Wednesday, April 18, 2018

Book Review: 'The Many Lives of June Crandall' by Suzanne Whitfield Vince

LIVES


Can dreams hold the key to your destiny?
It was interesting to watch Grace change as a result of everything that happens to her as she’s growing up. Her painful childhood doesn’t give her much of a reason to trust others, but her intelligence makes her question these knee-jerk responses. The result is a young, troubled woman I couldn’t help but to root for. Don’t get me wrong – Grace is deeply flawed. Her weaknesses make her more relatable, though, and kept me glued to the plot even when I encountered bumps in the road.
The character development of everyone Grace meets during her life was weak. Her friends and enemies are described in such a black and white manner that I had trouble connecting to them emotionally. It was never quite clear to me if the sketches of them were meant to subtly cast light on Grace’s damaged psyche or if the author intended to skim past these characters. Some of them had fascinating backstories either way, and this tale would have earned a much higher rating if they’d been given more of a chance to express themselves.
This book has the kind of premise that snags my attention right away. As soon as I read the blurb, I couldn’t wait to find out what happens next. What I liked most about it was how straightforward it was about the events in Grace’s early life. It gave away enough details to spark my curiosity, but the author did a good job at keeping enough of the plot hidden that I didn’t feel as if I already knew everything in advance.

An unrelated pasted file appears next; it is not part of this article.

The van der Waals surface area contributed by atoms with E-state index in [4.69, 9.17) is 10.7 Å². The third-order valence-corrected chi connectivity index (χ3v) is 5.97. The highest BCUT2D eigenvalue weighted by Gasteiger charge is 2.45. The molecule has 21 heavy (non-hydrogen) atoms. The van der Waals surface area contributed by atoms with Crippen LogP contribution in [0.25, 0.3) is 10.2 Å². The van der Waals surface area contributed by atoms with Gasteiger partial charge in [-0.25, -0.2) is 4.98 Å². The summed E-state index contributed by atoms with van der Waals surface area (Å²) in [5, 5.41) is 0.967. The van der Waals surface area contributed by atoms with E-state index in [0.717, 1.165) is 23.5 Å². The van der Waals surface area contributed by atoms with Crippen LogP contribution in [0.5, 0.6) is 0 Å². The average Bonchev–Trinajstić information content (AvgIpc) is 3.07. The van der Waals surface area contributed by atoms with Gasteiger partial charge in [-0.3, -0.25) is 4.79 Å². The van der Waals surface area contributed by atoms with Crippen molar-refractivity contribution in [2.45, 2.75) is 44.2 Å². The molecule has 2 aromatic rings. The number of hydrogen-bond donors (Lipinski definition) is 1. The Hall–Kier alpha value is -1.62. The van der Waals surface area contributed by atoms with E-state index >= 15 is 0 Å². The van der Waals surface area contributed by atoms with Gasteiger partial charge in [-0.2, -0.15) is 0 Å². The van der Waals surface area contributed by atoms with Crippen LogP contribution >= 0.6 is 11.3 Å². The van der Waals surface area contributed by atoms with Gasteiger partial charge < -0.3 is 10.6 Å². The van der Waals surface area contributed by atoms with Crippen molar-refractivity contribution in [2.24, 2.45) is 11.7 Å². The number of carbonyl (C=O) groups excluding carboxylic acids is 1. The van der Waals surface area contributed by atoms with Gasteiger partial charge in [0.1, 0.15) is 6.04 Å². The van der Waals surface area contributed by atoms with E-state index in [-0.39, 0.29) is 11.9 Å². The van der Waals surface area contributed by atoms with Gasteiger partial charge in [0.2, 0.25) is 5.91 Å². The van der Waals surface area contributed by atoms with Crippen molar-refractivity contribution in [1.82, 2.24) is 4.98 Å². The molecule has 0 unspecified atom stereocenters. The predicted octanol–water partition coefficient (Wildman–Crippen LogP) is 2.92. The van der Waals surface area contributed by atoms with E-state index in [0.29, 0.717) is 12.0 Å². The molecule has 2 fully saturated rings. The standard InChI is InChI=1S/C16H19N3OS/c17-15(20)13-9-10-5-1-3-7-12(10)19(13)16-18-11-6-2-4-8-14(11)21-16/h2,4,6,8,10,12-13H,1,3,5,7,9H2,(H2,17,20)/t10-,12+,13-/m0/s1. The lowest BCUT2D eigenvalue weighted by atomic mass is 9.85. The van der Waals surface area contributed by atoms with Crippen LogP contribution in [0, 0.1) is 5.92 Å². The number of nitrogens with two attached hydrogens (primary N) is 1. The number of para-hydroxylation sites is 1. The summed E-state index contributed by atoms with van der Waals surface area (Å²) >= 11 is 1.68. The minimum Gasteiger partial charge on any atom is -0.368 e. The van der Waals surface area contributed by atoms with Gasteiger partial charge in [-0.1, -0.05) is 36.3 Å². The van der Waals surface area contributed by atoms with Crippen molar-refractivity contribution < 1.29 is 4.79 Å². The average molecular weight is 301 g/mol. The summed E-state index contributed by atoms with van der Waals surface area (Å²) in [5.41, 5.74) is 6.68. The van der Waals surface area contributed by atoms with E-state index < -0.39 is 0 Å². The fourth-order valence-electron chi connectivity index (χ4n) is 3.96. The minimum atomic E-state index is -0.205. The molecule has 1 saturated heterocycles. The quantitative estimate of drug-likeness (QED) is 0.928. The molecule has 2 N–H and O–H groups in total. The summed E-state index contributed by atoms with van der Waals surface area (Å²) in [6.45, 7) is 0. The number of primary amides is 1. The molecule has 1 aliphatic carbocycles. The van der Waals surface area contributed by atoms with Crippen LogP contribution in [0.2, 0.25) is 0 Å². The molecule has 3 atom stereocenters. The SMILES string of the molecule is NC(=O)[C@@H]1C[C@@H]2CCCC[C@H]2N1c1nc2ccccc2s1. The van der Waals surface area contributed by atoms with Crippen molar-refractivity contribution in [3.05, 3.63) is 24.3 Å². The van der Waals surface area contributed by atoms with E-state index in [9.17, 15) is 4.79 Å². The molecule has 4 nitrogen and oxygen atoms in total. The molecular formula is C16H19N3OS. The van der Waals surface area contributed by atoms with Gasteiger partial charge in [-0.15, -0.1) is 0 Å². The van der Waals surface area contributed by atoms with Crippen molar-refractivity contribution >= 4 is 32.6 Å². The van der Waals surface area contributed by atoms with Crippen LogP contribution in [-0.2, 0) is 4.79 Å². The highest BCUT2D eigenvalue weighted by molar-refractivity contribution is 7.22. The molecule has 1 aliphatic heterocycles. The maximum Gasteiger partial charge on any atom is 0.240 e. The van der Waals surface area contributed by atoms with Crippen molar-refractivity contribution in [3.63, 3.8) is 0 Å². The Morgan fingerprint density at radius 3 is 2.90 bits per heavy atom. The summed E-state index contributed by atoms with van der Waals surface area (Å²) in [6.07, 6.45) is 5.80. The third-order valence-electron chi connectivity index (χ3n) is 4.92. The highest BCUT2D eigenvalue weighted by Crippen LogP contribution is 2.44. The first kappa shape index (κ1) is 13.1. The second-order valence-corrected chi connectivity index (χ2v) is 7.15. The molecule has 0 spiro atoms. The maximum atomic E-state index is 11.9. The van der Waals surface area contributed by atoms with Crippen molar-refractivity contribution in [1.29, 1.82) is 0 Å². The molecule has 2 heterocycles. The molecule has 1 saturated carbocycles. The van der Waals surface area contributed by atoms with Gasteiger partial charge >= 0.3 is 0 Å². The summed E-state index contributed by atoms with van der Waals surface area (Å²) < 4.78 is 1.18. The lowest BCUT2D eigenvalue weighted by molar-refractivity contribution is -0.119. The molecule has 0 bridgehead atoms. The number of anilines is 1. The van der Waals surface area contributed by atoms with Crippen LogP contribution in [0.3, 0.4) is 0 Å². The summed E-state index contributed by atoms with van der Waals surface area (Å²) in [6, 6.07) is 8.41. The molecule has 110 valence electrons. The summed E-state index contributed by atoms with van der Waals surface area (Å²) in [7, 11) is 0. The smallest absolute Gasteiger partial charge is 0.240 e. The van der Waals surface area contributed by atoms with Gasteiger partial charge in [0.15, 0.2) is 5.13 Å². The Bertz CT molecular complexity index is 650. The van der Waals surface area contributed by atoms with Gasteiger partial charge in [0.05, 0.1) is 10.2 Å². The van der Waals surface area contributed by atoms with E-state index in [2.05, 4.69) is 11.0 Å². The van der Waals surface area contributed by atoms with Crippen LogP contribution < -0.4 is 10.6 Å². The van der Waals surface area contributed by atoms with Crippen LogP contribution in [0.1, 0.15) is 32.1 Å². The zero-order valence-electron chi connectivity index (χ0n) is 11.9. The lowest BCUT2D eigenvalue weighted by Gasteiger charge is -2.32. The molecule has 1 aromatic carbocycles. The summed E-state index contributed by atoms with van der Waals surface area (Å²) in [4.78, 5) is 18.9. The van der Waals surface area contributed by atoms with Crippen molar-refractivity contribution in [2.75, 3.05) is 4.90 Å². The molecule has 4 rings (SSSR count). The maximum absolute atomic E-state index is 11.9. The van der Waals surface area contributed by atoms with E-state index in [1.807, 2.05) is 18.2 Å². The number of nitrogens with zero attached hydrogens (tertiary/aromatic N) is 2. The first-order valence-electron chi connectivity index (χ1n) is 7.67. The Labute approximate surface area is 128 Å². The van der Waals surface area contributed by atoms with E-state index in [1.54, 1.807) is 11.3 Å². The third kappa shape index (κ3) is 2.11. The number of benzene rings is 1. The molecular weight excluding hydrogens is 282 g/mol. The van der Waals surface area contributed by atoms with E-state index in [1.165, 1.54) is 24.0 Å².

It would have been helpful to have more showing instead of telling. Grace experiences a lot of traumatizing things as a child and young adult, but the rough times in her life weren’t given as much attention as I would have liked to see. The scenes describing them were often brief and factual even when what was happening should have evoked much stronger emotions from the characters involved in them.
I should note that this isn’t a traditional romance novel. While there are many tender moments later on, the characters involved in them don’t necessarily fit into the tropes that one would typically find in this genre. When I first started reading I was expecting an entirely different sort of plot. It was a pleasant surprise, though, and the romantic subplots ended up working well with everything else that was going on.
The Many Lives of June Crandall is a good choice for anyone in the mood for something unique and (mostly) contemporary.


Editor's note: This article was originally published at Long and Short ReviewsIt has been republished with permission. Like what you read? Subscribe to the SFRB's free daily email notice so you can be up-to-date on our latest articles. Scroll up this page to the sign-up field on your right.

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